City Council Votes on L.A.'s Ambitious Plastic and Paper Bag Ban Tomorrow
The Los Angeles City Council is expected to vote Wednesday on a proposed plastic and paper bag ban that has been called one of the biggest and boldest of its kind.
The ban would find single-use plastic bags at retail locations banned for an initial six-month period, then for the following six months a 10-cent surcharge would be placed on paper bags, and, following that period, single-use paper and plastic bags would be banned outright in the city of Los Angeles.
There has been tremendous opposition to the far-reaching ban, as described by Greener Ideal:
The American Chemistry Council is working hard to kill the Los Angeles City bill. It totes the beauty of recycling as the solution to the plastic problem. Somehow these people can keep a straight face even though we know of the115 billion plastic bags manufactured in the United States in 2010, less than 5 percent of those were recycled.
In a statement released as the Council took up discussion of the policy in April, Mark Daniels, Vice President of Sustainability and Environmental Policy for Hilex Poly and Chair of the American Progressive Bag Alliance, said:
"The proposed policy will have no real impact on litter, instead it will only force residents to purchase less environmentally-friendly alternatives like reusable bags, nearly all of which are not recyclable, are less sanitary, are made in China using foreign oil, and often contain heavy metals. Worse, bag bans inflict a regressive tax on the disadvantaged, impose a burden on small businesses, and are a threat to local manufacturing jobs. More than a thousand workers in the Los Angeles area alone rely on quality jobs in the plastic bag manufacturing industry and urge the City Council to consider the impact this legislation will have on them and their families."
Some of those employees were present at the April Council meeting, and testified about the plight they feel they'd face. Unfortunately, because none of those manufacturers are located within the City of Los Angeles, the Council's hands are tied when it comes to providing for them in the scope of the ban.
The efforts of the plastic bag industry have not done much to curb municipal actions like the one facing Los Angeles' civic leaders.
"It is interesting to see the industries' efforts, in a way, is backfiring on them now," Kirsten James, Director of Water Quality at Heal the Bay, told KCET.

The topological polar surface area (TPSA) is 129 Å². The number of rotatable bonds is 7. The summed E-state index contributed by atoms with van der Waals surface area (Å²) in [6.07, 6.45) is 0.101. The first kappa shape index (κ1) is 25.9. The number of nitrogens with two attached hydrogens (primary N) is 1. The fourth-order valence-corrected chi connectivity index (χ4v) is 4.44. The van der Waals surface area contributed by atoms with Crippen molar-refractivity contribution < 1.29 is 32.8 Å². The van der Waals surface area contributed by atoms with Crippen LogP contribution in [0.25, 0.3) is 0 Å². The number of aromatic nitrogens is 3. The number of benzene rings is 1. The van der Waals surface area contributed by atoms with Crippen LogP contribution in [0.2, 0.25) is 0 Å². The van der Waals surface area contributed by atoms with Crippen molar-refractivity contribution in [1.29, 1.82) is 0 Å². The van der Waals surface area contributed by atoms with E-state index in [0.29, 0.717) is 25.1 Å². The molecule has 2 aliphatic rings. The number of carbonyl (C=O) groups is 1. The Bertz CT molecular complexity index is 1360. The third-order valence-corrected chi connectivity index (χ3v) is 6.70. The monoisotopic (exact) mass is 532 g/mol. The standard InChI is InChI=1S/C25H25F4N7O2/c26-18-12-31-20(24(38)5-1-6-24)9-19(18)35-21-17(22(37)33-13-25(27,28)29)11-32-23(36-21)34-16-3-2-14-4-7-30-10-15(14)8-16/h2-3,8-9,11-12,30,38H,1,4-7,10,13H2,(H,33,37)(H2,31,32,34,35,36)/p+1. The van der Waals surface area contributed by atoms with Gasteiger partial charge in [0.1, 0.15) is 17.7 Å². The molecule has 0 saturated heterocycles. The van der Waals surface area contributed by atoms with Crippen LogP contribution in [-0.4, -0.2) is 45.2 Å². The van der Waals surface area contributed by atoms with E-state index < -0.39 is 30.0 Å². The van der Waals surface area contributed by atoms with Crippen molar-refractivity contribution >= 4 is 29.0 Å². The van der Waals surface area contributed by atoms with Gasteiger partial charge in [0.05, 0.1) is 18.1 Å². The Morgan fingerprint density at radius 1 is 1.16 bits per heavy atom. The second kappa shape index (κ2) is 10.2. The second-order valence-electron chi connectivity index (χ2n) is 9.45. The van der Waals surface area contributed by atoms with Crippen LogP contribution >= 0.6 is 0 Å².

L.A. has an approach in mind to help both businesses and shoppers: The City would provide time to work with retailers to help them adjust, and consumers would need to adapt, which Councilman Dennis Zine says is realistic: "People will adjust," he said. "They'll adapt ... and learn to take [reusable bags] with them."
Leslie Tamminen, Ocean Program Director of Seventh Generation Advisors, echoed Zine's sentiments, telling KCET: "We feel that plastic bag bans, in particular, could cause a consumer behavior change on a life scale," she said. "Once people get used to using a reusable bag, it's amazing how many people start expanding that consciousness to other consumer products."
Local non-profit Heal the Bay has been a staunch supporter of the ban. They remark on the scope and impact of the ban:
If approved, L.A. will become the biggest municipality in the nation to take action against single-use bags. The comprehensive policy would ban plastic carryout bags and also address paper carryout bags by phasing in a fee and ban. If enacted, L.A.'s ban would be one of the most-far reaching measures in the U.S. and embolden other cities, counties and states to take action.
To demonstrate support, Heal the Bay is organizing a rally ahead of Wednesday meeting, and encourage public participation. The rally will begin at 9 a.m. at City Hall, and the City Council meeting begins at 10 a.m.
"The time is now," James of Heal the Bay told KCET. "The city of L.A. has a chance to be a true leader in one of the most progressive policies we have ever seen before us."